The future of Alpine Run-of-River hydropower production: Climate change, environmental flow requirements, and technical production potential.

Wechsler, Tobias; Manfred, Stähli; Klaus, Jorde; Massimiliano, Zappa; Schaefli, Bettina (2023). The future of Alpine Run-of-River hydropower production: Climate change, environmental flow requirements, and technical production potential. The Science of the total environment, 890(163934), p. 163934. Elsevier 10.1016/j.scitotenv.2023.163934

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Past studies on the impacts of climate change (CC) on Alpine hydropower production have focused on high-head accumulation power plants. We provide one of the first comprehensive, simulation-based studies on CC impacts on Alpine Run-of-River (RoR) production, also considering effects of environmental flow requirements and technical increase potential. We simulate future electricity production under three emissions scenarios for 21 Swiss RoR plants with a total production of 5.9 TWh a-1. The simulations show an increase in winter production (4 % to 9 %) and a decrease in summer production (-2 % to -22 %), which together lead to an annual decrease of about -2 % to -7 % by the end of the century. The production loss due to environmental flow requirements is estimated at 3.5 % of the annual production; the largest low-elevation RoR power plants show little loss, while small and medium-sized power plants are most affected. The potential for increasing production by optimising the design discharge amounts to 8 % of the annual production. The largest increase potential is related to small and medium-sized power plants at high elevations. The key results are: i) there is no linear relationship between CC impacts on streamflow and on RoR production; the impacts depend on the usable streamflow volume, which is influenced by the Flow Duration Curve, environmental flow requirements, and design discharge; ii), the simulated production impacts show a strong correlation (>0.68) with the mean catchment elevation. The plants at the highest elevations even show an increase in annual production of 3 % to 23 %, due to larger shares of precipitation falling as rain instead of snow. These general results are transferable to RoR production in similar settings in other Alpine locations and should be considered in future assessments. Future work could focus on further technical optimisation potential, considering detailed operational data.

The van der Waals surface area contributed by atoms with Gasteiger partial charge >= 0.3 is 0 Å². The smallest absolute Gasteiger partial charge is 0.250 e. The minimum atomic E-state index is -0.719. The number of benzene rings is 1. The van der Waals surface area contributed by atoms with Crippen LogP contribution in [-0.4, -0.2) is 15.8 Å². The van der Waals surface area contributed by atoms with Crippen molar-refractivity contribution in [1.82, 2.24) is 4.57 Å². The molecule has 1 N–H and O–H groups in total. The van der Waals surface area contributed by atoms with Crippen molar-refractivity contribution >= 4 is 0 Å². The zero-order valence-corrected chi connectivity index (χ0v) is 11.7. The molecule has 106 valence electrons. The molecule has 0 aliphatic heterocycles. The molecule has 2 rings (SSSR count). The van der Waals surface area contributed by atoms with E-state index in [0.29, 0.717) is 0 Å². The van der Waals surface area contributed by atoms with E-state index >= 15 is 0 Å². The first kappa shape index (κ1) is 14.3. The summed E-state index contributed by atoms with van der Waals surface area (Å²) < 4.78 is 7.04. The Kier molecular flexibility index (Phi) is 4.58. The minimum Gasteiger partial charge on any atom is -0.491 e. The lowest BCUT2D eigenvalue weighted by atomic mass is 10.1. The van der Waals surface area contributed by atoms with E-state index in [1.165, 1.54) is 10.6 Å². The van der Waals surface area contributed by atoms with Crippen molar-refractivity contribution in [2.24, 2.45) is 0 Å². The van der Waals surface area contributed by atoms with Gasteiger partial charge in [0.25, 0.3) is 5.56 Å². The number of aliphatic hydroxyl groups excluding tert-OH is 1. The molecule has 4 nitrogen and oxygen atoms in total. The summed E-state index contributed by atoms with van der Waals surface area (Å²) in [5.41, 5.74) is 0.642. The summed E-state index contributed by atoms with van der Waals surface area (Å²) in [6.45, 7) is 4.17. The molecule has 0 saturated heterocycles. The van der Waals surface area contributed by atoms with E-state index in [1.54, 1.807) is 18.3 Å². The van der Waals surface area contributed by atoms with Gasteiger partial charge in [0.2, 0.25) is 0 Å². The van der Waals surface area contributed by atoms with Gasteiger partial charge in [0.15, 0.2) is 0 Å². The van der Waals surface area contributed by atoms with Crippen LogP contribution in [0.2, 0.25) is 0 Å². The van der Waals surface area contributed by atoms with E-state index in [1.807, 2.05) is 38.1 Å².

Item Type:

Journal Article (Original Article)


08 Faculty of Science > Institute of Geography

UniBE Contributor:

Wechsler, Tobias, Schaefli, Bettina


900 History > 910 Geography & travel








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Date Deposited:

11 May 2023 14:35

Last Modified:

19 Jun 2023 00:15

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Uncontrolled Keywords:

Alps Climate change Design discharge Environmental flow Hydropower Run-of-River power plants




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